Utah and Driving Privilege Cards – Worth the Controversy?
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UPDATED: Jul 19, 2021
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Utah has a history of giving out driving privilege cards for Utah residents that meet the legal criteria. A driving privilege card (DPC) is not common as it is a way for drivers to receive the legal right to operate a vehicle even if they do not have proper identification or a social security number. There is plenty of controversy revolving around DPC cards and whether or not they are a good idea.
State legislators and the Utah Insurance Department facilities the DPC cards as a way to keep uninsured motorists rates low. The state of Utah has a fairly low rate, 8%, of drivers who operate their vehicles without insurance. Part of the reason for this is that the DPC cards allow area drivers to easily obtain Utah auto insurance. Immigrants residing in Utah illegally would not otherwise be able to purchase a car insurance policy.
Utah gives out more than 41,000 DPC cards and has done so since 2005. Of that amount of cards, the State of Utah states that 76% of them could be matched with a local car insurance policy. Those individuals would not have been able to purchase the legally required auto insurance policies if the did not have the driving privilege card.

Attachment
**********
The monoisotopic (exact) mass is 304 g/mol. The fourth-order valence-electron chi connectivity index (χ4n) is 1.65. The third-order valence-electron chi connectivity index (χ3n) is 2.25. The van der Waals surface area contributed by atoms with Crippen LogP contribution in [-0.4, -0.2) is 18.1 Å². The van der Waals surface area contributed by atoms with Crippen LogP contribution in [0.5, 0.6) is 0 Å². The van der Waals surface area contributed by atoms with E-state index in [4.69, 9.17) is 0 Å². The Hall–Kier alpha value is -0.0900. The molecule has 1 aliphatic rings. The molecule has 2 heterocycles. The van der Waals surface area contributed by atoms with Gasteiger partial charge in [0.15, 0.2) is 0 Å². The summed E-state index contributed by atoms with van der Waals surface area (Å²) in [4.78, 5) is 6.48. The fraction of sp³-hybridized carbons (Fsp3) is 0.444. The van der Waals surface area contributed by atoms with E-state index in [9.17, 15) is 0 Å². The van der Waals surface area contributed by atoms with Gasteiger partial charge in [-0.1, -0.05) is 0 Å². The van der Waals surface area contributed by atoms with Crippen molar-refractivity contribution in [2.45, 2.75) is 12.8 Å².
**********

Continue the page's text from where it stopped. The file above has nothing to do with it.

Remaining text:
However, immigration reform debates have people questioning whether the decrease in uninsured motorists is worth allowing illegal residents easy access to identification. The question arises whether the DPC cards are encouraging more people to relocate to Utah illegally and keep from becoming legitimate American citizens. Local legislator, Senator Stephen Urquhart, has introduced a bill that would get rid of driving privilege cards altogether. Urquhart states that giving illegal immigrants DPC cards is unacceptable and simply makes it easier for illegals to live undocumented in Utah.
There is another bit of legislation being put together as well that targets the DPC cards. That bill would increase the costs of obtaining a DPC card. Currently, getting a DPC requires motorists to be residents of Utah (six months or longer), not on a temporary visa, either driving training or proof of driving privilege from another state or country, evidence of either a social security number of an Individual Tax Identification Number (ITIN), evidence of identity, completed fingerprint card, and completion of a written skills test. This is quite a bit of documentation for a group of people who prefer to reside in the country undocumented.
Is it worth taking away DPC cards and risking raising the percentage of uninsured motorists in Utah? Uninsured drivers will ultimately cost Utah car insurance companies and legitimate residents and motorists more in car insurance costs.